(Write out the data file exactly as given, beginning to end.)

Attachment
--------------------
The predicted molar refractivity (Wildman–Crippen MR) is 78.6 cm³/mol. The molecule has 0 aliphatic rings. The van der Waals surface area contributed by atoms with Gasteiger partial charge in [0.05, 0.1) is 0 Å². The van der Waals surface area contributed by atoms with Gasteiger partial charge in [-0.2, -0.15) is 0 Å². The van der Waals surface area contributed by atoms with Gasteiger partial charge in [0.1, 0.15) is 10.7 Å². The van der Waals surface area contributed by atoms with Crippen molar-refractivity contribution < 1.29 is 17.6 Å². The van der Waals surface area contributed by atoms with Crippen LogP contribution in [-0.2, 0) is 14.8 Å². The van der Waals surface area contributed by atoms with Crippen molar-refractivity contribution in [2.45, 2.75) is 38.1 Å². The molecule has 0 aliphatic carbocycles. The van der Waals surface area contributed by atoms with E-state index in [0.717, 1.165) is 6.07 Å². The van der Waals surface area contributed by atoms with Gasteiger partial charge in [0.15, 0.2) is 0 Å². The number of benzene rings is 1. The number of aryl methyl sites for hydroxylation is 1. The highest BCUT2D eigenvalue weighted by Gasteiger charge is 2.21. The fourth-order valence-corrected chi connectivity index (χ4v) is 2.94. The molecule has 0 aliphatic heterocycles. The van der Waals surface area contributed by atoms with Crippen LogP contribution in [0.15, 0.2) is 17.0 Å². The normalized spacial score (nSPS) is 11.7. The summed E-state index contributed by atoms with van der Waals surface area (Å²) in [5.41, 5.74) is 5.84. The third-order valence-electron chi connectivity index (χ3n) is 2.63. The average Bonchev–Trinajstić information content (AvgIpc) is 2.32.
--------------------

The predicted molar refractivity (Wildman–Crippen MR) is 78.6 cm³/mol. The molecule has 0 aliphatic rings. The van der Waals surface area contributed by atoms with Gasteiger partial charge in [0.05, 0.1) is 0 Å². The van der Waals surface area contributed by atoms with Gasteiger partial charge in [-0.2, -0.15) is 0 Å². The van der Waals surface area contributed by atoms with Gasteiger partial charge in [0.1, 0.15) is 10.7 Å². The van der Waals surface area contributed by atoms with Crippen molar-refractivity contribution < 1.29 is 17.6 Å². The van der Waals surface area contributed by atoms with Crippen LogP contribution in [-0.2, 0) is 14.8 Å². The van der Waals surface area contributed by atoms with Crippen molar-refractivity contribution in [2.45, 2.75) is 38.1 Å². The molecule has 0 aliphatic carbocycles. The van der Waals surface area contributed by atoms with E-state index in [0.717, 1.165) is 6.07 Å². The van der Waals surface area contributed by atoms with Gasteiger partial charge in [0.15, 0.2) is 0 Å². The number of benzene rings is 1. The number of aryl methyl sites for hydroxylation is 1. The highest BCUT2D eigenvalue weighted by Gasteiger charge is 2.21. The fourth-order valence-corrected chi connectivity index (χ4v) is 2.94. The molecule has 0 aliphatic heterocycles. The van der Waals surface area contributed by atoms with Crippen LogP contribution in [0.15, 0.2) is 17.0 Å². The normalized spacial score (nSPS) is 11.7. The summed E-state index contributed by atoms with van der Waals surface area (Å²) in [5.41, 5.74) is 5.84. The third-order valence-electron chi connectivity index (χ3n) is 2.63. The average Bonchev–Trinajstić information content (AvgIpc) is 2.32.